The Alaskan wolf is a valid subspecies, and it averages about 90 lbs. There is no Russian wolf. The wolf in Russia is classified as Eurasian wolf. Eurasian wolves are widespread, found all over Asia and Europe. It averages about 90 lbs as well, so there is not much difference in average weight between them. Some Alaskan wolves can reach a maximum of 120 lbs, and indeed some Eurasian wolves can reach a maximum of 150-176 lbs.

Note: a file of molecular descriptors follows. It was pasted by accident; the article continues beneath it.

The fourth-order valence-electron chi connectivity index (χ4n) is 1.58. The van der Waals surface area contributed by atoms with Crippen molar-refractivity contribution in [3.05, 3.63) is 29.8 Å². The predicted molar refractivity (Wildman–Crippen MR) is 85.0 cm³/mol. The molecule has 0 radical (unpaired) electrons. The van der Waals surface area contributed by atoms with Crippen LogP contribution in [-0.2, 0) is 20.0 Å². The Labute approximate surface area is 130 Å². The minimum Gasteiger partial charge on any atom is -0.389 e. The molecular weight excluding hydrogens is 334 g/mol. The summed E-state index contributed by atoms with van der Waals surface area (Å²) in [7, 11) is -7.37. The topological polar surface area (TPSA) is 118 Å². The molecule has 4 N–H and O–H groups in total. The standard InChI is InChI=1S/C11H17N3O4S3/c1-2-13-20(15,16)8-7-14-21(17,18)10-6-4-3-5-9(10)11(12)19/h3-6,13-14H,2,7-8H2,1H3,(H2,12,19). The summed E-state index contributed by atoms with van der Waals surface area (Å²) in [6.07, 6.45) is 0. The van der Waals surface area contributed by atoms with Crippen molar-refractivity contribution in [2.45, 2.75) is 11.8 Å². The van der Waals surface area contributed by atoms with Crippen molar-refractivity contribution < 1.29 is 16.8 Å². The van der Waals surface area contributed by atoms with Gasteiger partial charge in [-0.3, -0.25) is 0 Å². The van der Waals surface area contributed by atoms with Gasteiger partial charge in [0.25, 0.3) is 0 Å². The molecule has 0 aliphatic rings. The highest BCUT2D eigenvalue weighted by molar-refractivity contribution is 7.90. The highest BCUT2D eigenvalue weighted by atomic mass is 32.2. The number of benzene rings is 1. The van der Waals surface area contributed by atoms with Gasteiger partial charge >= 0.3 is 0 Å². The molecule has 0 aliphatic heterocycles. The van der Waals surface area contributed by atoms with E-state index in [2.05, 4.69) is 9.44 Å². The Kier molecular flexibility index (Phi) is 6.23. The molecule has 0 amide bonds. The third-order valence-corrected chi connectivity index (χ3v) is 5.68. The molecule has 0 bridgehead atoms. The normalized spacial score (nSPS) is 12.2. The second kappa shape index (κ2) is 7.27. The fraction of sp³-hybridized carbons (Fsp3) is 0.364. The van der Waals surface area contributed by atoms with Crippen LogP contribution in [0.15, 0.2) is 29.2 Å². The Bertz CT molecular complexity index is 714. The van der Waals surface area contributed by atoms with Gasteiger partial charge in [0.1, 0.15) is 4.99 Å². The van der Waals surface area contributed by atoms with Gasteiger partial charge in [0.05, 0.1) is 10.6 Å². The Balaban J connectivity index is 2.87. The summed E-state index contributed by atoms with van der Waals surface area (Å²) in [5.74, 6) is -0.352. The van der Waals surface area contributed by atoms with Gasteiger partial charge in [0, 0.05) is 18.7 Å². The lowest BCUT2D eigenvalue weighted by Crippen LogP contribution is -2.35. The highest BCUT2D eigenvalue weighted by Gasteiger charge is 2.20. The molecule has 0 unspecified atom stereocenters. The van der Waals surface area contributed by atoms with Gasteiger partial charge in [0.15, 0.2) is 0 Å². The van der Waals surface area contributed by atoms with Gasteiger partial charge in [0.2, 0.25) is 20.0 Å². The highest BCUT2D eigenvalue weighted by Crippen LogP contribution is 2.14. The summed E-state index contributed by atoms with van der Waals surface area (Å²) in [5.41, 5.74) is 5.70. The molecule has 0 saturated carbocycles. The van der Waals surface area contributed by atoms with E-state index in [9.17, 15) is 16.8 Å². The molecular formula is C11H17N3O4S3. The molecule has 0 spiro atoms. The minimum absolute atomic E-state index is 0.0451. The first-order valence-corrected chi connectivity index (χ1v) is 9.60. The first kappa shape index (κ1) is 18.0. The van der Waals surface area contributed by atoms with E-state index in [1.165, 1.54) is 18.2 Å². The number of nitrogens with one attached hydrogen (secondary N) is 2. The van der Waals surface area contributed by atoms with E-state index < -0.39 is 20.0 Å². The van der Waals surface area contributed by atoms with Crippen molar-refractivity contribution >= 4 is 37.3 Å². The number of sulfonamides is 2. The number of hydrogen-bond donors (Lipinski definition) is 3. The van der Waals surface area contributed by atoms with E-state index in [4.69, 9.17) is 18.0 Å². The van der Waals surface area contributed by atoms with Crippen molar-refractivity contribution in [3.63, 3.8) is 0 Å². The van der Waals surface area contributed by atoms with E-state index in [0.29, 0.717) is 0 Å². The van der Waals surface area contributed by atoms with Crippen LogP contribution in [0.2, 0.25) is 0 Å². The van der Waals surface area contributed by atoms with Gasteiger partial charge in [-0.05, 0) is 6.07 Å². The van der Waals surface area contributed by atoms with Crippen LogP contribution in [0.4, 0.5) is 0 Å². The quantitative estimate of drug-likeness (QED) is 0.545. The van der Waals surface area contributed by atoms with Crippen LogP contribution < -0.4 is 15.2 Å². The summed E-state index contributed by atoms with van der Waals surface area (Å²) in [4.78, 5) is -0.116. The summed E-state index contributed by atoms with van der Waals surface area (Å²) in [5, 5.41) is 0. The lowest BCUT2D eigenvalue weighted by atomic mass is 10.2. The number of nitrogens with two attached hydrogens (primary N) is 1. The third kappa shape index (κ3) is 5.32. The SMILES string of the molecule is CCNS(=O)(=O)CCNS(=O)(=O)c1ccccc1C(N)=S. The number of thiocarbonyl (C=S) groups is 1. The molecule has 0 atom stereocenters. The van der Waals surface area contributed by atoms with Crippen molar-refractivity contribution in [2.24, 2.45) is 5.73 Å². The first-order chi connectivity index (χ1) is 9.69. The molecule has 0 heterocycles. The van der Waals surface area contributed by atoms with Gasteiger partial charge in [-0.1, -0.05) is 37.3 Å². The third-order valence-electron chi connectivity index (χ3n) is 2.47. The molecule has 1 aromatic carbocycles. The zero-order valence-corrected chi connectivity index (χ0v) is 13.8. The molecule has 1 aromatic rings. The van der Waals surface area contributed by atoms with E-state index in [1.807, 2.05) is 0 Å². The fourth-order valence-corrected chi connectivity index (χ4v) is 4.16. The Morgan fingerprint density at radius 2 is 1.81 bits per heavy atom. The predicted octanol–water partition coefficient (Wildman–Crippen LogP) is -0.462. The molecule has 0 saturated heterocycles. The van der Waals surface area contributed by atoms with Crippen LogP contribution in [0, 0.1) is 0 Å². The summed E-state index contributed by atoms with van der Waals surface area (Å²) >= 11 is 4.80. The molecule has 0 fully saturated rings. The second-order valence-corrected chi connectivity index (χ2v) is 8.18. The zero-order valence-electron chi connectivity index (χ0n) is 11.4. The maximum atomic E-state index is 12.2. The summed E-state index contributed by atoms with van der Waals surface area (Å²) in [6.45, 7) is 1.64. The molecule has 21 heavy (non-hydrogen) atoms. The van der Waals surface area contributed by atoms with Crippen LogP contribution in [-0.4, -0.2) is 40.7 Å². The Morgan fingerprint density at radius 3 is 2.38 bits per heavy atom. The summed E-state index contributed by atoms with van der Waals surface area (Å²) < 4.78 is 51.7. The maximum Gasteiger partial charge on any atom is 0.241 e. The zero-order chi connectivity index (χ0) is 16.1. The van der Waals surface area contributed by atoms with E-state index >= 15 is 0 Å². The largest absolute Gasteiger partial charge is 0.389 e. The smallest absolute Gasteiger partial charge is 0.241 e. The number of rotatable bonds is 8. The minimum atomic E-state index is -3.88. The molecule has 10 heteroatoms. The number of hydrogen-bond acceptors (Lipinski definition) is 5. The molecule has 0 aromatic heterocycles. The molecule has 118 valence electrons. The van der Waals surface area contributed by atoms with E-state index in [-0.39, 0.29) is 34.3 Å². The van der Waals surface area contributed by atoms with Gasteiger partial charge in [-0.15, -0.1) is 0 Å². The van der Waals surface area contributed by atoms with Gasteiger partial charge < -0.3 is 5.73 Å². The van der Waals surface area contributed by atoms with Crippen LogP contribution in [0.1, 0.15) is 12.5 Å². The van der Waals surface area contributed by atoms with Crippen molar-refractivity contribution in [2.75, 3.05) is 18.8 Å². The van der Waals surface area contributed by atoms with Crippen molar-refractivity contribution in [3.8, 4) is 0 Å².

In general, wolves are larger in cold regions than in warmer ones. The Mexican wolf, a subspecies found in the SE United States and Mexico, is much smaller than the Alaskan wolf. The reason is climate. According to Bergmann's rule, populations of the same species or closely related species of mammals tend to be larger in colder climates than in warm climates. The reason is that mammals generate body heat internally. Larger mammals have less body surface per cubic feet of volume, and therefore they lose heat less easily to the environment, since heat gain or loss is proportional to surface area. In cold regions, it benefits a large mammal because it can stay warm in a cold climate. In a warm climate however, not losing body heat easily can be a disadvantage, because it may lead to overheating and eventually death due to heat stroke. Since wolves are active animals and they run long distances, they generate a lot of body heat through exercising. In a warm climate, that extra body heat can lead to a heat stroke. If some Eurasian wolves in Russia are larger, then it may be because they live in a colder region than the Alaskan wolves. If some populations of Alaskan wolves are larger than other populations in a different area, it is because they live in a colder region as well.